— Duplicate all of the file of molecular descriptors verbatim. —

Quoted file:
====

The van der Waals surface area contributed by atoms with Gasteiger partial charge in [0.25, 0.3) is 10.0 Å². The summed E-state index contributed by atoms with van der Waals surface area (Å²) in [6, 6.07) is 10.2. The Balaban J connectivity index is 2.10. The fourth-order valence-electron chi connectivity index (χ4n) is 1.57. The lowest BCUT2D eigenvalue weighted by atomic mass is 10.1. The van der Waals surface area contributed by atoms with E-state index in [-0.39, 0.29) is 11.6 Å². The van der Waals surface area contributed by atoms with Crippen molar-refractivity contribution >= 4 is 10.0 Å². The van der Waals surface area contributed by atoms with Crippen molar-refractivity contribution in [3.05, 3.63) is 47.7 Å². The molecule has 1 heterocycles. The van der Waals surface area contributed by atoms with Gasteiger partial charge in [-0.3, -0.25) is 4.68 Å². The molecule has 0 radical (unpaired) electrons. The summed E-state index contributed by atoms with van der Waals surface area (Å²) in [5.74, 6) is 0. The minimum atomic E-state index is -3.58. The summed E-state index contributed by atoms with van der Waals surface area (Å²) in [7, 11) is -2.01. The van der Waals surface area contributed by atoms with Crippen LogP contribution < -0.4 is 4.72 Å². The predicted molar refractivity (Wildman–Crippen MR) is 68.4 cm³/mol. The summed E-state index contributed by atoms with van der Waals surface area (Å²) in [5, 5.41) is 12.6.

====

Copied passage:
The van der Waals surface area contributed by atoms with Gasteiger partial charge in [0.25, 0.3) is 10.0 Å². The summed E-state index contributed by atoms with van der Waals surface area (Å²) in [6, 6.07) is 10.2. The Balaban J connectivity index is 2.10. The fourth-order valence-electron chi connectivity index (χ4n) is 1.57. The lowest BCUT2D eigenvalue weighted by atomic mass is 10.1. The van der Waals surface area contributed by atoms with E-state index in [-0.39, 0.29) is 11.6 Å². The van der Waals surface area contributed by atoms with Crippen molar-refractivity contribution >= 4 is 10.0 Å². The van der Waals surface area contributed by atoms with Crippen molar-refractivity contribution in [3.05, 3.63) is 47.7 Å². The molecule has 1 heterocycles. The van der Waals surface area contributed by atoms with Gasteiger partial charge in [-0.3, -0.25) is 4.68 Å². The molecule has 0 radical (unpaired) electrons. The summed E-state index contributed by atoms with van der Waals surface area (Å²) in [5.74, 6) is 0. The minimum atomic E-state index is -3.58. The summed E-state index contributed by atoms with van der Waals surface area (Å²) in [7, 11) is -2.01. The van der Waals surface area contributed by atoms with Crippen LogP contribution < -0.4 is 4.72 Å². The predicted molar refractivity (Wildman–Crippen MR) is 68.4 cm³/mol. The summed E-state index contributed by atoms with van der Waals surface area (Å²) in [5, 5.41) is 12.6.